Before all, the relationship between US&PAs performance and their people’s familiarity ratings requires a clarification. The low familiarity ratings of these US&PAs do not necessarily imply their political performance is unsatisfactory as HKUPOP stated that it has nothing to do with people’s support. Their performance legitimacy may be subject to three extraneous factors including 1. Fractional period, 2. Job nature, and 3. Media prominence of US&PAs. These factors can affect their performance-related social visibility, together with a deep-seated procedural legitimacy problem. Both procedural and performance legitimacies are vital in establishing a base for amassing public recognition and support. Thus, whether a new political appointee performs satisfactorily in public office can hardly be reflected upon the people’s familiarity ratings.

Performance Legitimacies
  According to Samuel Huntington, legitimacy consists of two aspects – Procedural Legitimacy and Performance Legitimacy. The procedural legitimacy of western democracies is built upon an election. In the case of HKSAR after 1997, the procedural legitimacy is minimally-existent because the Chief Executive (CE) is selected by the 800-Members Chief Executive Election Committee. Hence, the CE’s procedural legitimacy is not yet buttressed by the universal suffrage, resulting in weak procedural legitimacy. The problem arising from procedural legitimacy also trickled down to the new political appointees appointed by the CE. The low people’s familiarity ratings of US&PAs are due to the lack of public endorsement through elections. Therefore, the public conferment of procedural legitimacy through democratization can penetrate from the CE to the politically-appointees within his/her cabinet. In addition, the very low people’s familiarity ratings for US&PAs may be conducive to following factors that restraints their performance legitimacy through media exposures:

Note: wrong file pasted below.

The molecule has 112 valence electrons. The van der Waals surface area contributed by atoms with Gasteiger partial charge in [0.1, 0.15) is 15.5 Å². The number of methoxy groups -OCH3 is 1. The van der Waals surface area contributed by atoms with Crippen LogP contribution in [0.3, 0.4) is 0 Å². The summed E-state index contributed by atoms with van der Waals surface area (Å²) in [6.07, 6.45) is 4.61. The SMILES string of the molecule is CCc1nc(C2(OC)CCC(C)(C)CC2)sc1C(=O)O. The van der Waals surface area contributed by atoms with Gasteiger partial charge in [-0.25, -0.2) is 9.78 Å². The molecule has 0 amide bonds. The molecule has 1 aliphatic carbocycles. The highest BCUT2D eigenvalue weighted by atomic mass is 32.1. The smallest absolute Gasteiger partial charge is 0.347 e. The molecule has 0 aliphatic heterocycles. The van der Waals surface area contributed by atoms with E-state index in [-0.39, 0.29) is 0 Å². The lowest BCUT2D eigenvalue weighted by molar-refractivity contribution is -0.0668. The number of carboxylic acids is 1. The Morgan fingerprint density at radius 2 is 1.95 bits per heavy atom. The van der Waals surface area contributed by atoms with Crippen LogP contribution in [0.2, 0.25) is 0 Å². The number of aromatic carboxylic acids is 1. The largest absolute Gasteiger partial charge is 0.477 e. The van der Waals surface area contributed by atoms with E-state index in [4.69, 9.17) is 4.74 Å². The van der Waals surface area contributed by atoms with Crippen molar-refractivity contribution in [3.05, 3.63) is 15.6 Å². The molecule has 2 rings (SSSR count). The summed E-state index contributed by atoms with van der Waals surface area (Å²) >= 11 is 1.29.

1. Fractional period